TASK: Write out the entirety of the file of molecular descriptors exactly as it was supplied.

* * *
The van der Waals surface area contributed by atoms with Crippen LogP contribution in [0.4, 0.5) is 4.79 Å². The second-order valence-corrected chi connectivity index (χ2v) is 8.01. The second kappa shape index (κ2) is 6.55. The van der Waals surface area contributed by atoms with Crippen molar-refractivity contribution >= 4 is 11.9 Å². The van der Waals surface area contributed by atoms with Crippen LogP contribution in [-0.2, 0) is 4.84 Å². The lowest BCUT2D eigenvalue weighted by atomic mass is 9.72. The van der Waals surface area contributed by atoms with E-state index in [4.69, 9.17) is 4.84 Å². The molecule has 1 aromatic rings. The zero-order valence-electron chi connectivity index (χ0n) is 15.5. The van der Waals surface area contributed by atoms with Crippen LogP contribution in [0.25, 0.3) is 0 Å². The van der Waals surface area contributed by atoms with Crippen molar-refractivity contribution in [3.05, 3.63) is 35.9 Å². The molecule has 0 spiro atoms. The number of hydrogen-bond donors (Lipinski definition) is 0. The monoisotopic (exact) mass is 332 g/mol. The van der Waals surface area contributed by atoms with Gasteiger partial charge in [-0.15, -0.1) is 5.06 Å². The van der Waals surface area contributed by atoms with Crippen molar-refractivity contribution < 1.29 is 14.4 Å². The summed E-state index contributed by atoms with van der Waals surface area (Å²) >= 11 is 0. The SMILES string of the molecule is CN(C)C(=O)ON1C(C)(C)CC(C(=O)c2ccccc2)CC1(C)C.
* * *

The van der Waals surface area contributed by atoms with Crippen LogP contribution in [0.4, 0.5) is 4.79 Å². The second-order valence-corrected chi connectivity index (χ2v) is 8.01. The second kappa shape index (κ2) is 6.55. The van der Waals surface area contributed by atoms with Crippen molar-refractivity contribution >= 4 is 11.9 Å². The van der Waals surface area contributed by atoms with Crippen LogP contribution in [-0.2, 0) is 4.84 Å². The lowest BCUT2D eigenvalue weighted by atomic mass is 9.72. The van der Waals surface area contributed by atoms with E-state index in [4.69, 9.17) is 4.84 Å². The molecule has 1 aromatic rings. The zero-order valence-electron chi connectivity index (χ0n) is 15.5. The van der Waals surface area contributed by atoms with Crippen LogP contribution in [0.25, 0.3) is 0 Å². The van der Waals surface area contributed by atoms with Crippen molar-refractivity contribution in [3.05, 3.63) is 35.9 Å². The molecule has 0 spiro atoms. The number of hydrogen-bond donors (Lipinski definition) is 0. The monoisotopic (exact) mass is 332 g/mol. The van der Waals surface area contributed by atoms with Gasteiger partial charge in [-0.15, -0.1) is 5.06 Å². The van der Waals surface area contributed by atoms with Crippen molar-refractivity contribution < 1.29 is 14.4 Å². The summed E-state index contributed by atoms with van der Waals surface area (Å²) >= 11 is 0. The SMILES string of the molecule is CN(C)C(=O)ON1C(C)(C)CC(C(=O)c2ccccc2)CC1(C)C.